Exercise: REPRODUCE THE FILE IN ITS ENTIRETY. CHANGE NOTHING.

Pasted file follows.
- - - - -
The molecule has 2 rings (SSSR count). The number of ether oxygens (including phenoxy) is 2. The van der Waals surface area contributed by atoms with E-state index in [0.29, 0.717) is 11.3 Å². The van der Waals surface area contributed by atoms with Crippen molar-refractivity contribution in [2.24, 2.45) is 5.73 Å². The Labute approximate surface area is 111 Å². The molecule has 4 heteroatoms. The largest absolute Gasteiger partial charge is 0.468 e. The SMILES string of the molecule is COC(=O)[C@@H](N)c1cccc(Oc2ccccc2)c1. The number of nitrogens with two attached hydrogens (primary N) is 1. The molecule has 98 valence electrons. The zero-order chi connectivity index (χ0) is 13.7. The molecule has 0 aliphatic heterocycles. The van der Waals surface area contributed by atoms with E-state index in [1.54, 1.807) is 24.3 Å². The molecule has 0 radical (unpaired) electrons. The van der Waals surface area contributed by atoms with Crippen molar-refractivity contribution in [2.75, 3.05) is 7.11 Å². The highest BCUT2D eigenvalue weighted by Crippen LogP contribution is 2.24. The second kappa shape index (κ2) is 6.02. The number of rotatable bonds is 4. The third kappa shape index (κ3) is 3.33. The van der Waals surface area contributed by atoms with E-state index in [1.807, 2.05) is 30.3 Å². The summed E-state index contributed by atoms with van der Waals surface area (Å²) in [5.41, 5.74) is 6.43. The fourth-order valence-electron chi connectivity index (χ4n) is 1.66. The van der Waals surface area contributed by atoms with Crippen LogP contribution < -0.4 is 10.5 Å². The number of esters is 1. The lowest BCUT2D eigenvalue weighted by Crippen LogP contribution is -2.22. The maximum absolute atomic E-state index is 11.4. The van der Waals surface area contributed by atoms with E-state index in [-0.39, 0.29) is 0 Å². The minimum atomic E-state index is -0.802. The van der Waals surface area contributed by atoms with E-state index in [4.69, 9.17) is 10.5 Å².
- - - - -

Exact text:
The molecule has 2 rings (SSSR count). The number of ether oxygens (including phenoxy) is 2. The van der Waals surface area contributed by atoms with E-state index in [0.29, 0.717) is 11.3 Å². The van der Waals surface area contributed by atoms with Crippen molar-refractivity contribution in [2.24, 2.45) is 5.73 Å². The Labute approximate surface area is 111 Å². The molecule has 4 heteroatoms. The largest absolute Gasteiger partial charge is 0.468 e. The SMILES string of the molecule is COC(=O)[C@@H](N)c1cccc(Oc2ccccc2)c1. The number of nitrogens with two attached hydrogens (primary N) is 1. The molecule has 98 valence electrons. The zero-order chi connectivity index (χ0) is 13.7. The molecule has 0 aliphatic heterocycles. The van der Waals surface area contributed by atoms with E-state index in [1.54, 1.807) is 24.3 Å². The molecule has 0 radical (unpaired) electrons. The van der Waals surface area contributed by atoms with Crippen molar-refractivity contribution in [2.75, 3.05) is 7.11 Å². The highest BCUT2D eigenvalue weighted by Crippen LogP contribution is 2.24. The second kappa shape index (κ2) is 6.02. The number of rotatable bonds is 4. The third kappa shape index (κ3) is 3.33. The van der Waals surface area contributed by atoms with E-state index in [1.807, 2.05) is 30.3 Å². The summed E-state index contributed by atoms with van der Waals surface area (Å²) in [5.41, 5.74) is 6.43. The fourth-order valence-electron chi connectivity index (χ4n) is 1.66. The van der Waals surface area contributed by atoms with Crippen LogP contribution < -0.4 is 10.5 Å². The number of esters is 1. The lowest BCUT2D eigenvalue weighted by Crippen LogP contribution is -2.22. The maximum absolute atomic E-state index is 11.4. The van der Waals surface area contributed by atoms with E-state index in [-0.39, 0.29) is 0 Å². The minimum atomic E-state index is -0.802. The van der Waals surface area contributed by atoms with E-state index in [4.69, 9.17) is 10.5 Å².